6. Thank you so much Shellie for your input. You are so right, it can be confusing. There are other places in the Texas Rules that use other number of day limits---ex: some say you have 30 days to place a motion for new trial after the SJ is signed. My big concern is that I cannot seem to find anything in writing that deals specifically with the rules for "after a new trial is granted". I truly appreciate your recommendation to the two folks who are very knowledgeable about the TX rules. I will do my best to figure out how to contact them--I am sure it can't be that hard. Thanks again and if you don't mind---I will keep you posted!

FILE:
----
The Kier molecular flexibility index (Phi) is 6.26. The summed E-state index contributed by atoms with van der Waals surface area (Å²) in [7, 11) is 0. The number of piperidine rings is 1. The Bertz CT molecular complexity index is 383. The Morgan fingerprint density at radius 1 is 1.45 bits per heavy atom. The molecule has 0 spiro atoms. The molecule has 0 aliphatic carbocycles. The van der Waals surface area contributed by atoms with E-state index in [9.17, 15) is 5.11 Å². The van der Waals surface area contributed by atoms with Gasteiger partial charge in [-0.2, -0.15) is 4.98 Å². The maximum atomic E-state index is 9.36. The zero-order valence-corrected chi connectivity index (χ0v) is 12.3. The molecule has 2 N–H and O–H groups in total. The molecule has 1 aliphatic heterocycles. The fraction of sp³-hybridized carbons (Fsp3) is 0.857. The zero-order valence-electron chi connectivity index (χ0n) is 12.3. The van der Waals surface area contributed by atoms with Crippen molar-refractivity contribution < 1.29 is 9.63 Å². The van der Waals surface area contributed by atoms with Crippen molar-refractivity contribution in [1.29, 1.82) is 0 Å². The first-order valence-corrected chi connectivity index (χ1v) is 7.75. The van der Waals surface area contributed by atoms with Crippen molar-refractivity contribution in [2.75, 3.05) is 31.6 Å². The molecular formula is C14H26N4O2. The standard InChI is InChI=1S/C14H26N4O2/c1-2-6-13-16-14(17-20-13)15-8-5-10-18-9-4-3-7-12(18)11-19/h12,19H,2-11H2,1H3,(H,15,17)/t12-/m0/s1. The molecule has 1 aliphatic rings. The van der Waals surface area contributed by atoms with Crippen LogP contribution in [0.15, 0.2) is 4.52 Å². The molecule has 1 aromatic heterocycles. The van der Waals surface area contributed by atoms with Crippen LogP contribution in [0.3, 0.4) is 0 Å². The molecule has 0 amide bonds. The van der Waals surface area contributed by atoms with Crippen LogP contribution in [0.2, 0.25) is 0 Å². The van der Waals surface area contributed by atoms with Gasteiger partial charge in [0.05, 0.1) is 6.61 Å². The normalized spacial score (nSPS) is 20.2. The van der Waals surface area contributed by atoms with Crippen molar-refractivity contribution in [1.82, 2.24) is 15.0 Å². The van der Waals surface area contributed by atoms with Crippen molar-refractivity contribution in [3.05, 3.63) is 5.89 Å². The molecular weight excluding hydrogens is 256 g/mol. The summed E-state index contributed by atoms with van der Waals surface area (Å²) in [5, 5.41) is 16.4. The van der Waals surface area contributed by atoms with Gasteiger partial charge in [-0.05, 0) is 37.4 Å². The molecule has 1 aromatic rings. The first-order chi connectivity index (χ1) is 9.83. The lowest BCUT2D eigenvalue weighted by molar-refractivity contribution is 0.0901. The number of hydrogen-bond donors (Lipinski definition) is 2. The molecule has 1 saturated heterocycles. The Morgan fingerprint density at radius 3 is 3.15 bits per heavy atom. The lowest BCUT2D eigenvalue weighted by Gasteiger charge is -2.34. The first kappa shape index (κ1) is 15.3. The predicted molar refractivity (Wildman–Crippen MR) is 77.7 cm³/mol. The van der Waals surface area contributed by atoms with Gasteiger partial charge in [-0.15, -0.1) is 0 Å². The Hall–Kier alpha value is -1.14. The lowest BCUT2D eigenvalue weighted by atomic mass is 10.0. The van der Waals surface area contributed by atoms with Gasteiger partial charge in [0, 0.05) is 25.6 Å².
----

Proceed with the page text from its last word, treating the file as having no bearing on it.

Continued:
7. Shellie, one of my favorite lines in Shakespeare is “discretion is the better part of valor” and anybody who manages to drink a good “nit” of it---is brilliantly applying this rule of thumb. LOL Your question “did the judge sign an order for a new trial, or rather an order for vacating the MSJ?” is a good one because I do not know the answer to that one. I believe when a judge grants a new trial it automatically sets aside the judgment. Here is a link that I think adequately explains the situation http://www.ehow.com/info_8082579_reasons-vacate-judgment-texas.html I will go into the rules again based on the information in this link to see if I can define exactly what “set aside” is supposed to mean. For instance does it mean the SJ is still out there and can raise its ugly head at any time in the new trial? If that is the case I need to check to see if I can institute a Motion to Strike the affidavits at this point?? I believe a new trial means that a summary judgment must be introduced again but I am definitely not sure of that one. You’re so right about Sea Dragon. I have read a lot of his stuff and often stand in awe due to the high quality content of his shared information and his obvious unselfish commitment to helping others; pretty amazing actually. Looking forward to…”talk more tomorrow”.